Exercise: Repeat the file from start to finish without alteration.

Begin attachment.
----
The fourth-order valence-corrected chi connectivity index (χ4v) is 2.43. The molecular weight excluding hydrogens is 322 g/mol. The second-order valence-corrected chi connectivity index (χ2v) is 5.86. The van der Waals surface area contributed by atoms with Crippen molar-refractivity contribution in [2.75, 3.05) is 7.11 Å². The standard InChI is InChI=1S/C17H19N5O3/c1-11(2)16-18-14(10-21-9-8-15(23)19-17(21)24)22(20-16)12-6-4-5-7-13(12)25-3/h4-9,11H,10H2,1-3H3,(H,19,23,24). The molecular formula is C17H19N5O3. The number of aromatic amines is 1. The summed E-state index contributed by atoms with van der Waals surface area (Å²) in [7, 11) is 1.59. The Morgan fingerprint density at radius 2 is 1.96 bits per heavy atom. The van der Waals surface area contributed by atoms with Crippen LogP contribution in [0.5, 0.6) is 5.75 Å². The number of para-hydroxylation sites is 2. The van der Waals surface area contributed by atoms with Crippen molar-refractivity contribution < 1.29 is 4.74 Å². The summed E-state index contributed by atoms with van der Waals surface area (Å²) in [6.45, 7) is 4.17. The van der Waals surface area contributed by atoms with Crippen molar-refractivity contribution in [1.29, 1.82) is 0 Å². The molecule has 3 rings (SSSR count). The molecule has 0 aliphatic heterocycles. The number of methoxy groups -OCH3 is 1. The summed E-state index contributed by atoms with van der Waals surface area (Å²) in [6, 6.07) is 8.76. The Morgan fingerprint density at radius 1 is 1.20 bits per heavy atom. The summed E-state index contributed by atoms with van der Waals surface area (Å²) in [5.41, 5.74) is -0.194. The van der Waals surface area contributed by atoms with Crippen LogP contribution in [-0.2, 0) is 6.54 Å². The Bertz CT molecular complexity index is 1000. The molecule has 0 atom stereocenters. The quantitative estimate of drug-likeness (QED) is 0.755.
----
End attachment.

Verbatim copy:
The fourth-order valence-corrected chi connectivity index (χ4v) is 2.43. The molecular weight excluding hydrogens is 322 g/mol. The second-order valence-corrected chi connectivity index (χ2v) is 5.86. The van der Waals surface area contributed by atoms with Crippen molar-refractivity contribution in [2.75, 3.05) is 7.11 Å². The standard InChI is InChI=1S/C17H19N5O3/c1-11(2)16-18-14(10-21-9-8-15(23)19-17(21)24)22(20-16)12-6-4-5-7-13(12)25-3/h4-9,11H,10H2,1-3H3,(H,19,23,24). The molecular formula is C17H19N5O3. The number of aromatic amines is 1. The summed E-state index contributed by atoms with van der Waals surface area (Å²) in [7, 11) is 1.59. The Morgan fingerprint density at radius 2 is 1.96 bits per heavy atom. The van der Waals surface area contributed by atoms with Crippen LogP contribution in [0.5, 0.6) is 5.75 Å². The number of para-hydroxylation sites is 2. The van der Waals surface area contributed by atoms with Crippen molar-refractivity contribution < 1.29 is 4.74 Å². The summed E-state index contributed by atoms with van der Waals surface area (Å²) in [6.45, 7) is 4.17. The van der Waals surface area contributed by atoms with Crippen molar-refractivity contribution in [1.29, 1.82) is 0 Å². The molecule has 3 rings (SSSR count). The molecule has 0 aliphatic heterocycles. The number of methoxy groups -OCH3 is 1. The summed E-state index contributed by atoms with van der Waals surface area (Å²) in [6, 6.07) is 8.76. The Morgan fingerprint density at radius 1 is 1.20 bits per heavy atom. The summed E-state index contributed by atoms with van der Waals surface area (Å²) in [5.41, 5.74) is -0.194. The van der Waals surface area contributed by atoms with Crippen LogP contribution in [-0.2, 0) is 6.54 Å². The Bertz CT molecular complexity index is 1000. The molecule has 0 atom stereocenters. The quantitative estimate of drug-likeness (QED) is 0.755.